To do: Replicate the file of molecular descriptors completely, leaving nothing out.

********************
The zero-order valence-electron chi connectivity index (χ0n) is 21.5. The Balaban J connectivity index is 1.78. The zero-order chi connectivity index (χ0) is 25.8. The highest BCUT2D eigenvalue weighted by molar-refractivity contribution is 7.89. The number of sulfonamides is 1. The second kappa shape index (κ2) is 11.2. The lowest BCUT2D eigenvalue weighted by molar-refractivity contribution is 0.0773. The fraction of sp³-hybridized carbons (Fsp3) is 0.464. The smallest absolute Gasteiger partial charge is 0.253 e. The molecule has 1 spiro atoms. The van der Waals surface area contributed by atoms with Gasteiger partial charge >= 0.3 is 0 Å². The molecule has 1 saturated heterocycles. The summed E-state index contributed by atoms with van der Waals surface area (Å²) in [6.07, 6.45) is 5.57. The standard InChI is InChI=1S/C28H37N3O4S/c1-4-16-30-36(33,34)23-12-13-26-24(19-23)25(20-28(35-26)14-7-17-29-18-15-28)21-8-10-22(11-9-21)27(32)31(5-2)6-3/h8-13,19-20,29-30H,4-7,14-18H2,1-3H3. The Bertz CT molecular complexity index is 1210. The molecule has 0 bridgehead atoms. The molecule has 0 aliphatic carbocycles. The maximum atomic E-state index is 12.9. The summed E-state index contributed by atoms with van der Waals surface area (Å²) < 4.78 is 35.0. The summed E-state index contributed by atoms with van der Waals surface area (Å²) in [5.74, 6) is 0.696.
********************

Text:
The zero-order valence-electron chi connectivity index (χ0n) is 21.5. The Balaban J connectivity index is 1.78. The zero-order chi connectivity index (χ0) is 25.8. The highest BCUT2D eigenvalue weighted by molar-refractivity contribution is 7.89. The number of sulfonamides is 1. The second kappa shape index (κ2) is 11.2. The lowest BCUT2D eigenvalue weighted by molar-refractivity contribution is 0.0773. The fraction of sp³-hybridized carbons (Fsp3) is 0.464. The smallest absolute Gasteiger partial charge is 0.253 e. The molecule has 1 spiro atoms. The van der Waals surface area contributed by atoms with Gasteiger partial charge >= 0.3 is 0 Å². The molecule has 1 saturated heterocycles. The summed E-state index contributed by atoms with van der Waals surface area (Å²) in [6.07, 6.45) is 5.57. The standard InChI is InChI=1S/C28H37N3O4S/c1-4-16-30-36(33,34)23-12-13-26-24(19-23)25(20-28(35-26)14-7-17-29-18-15-28)21-8-10-22(11-9-21)27(32)31(5-2)6-3/h8-13,19-20,29-30H,4-7,14-18H2,1-3H3. The Bertz CT molecular complexity index is 1210. The molecule has 0 bridgehead atoms. The molecule has 0 aliphatic carbocycles. The maximum atomic E-state index is 12.9. The summed E-state index contributed by atoms with van der Waals surface area (Å²) < 4.78 is 35.0. The summed E-state index contributed by atoms with van der Waals surface area (Å²) in [5.74, 6) is 0.696.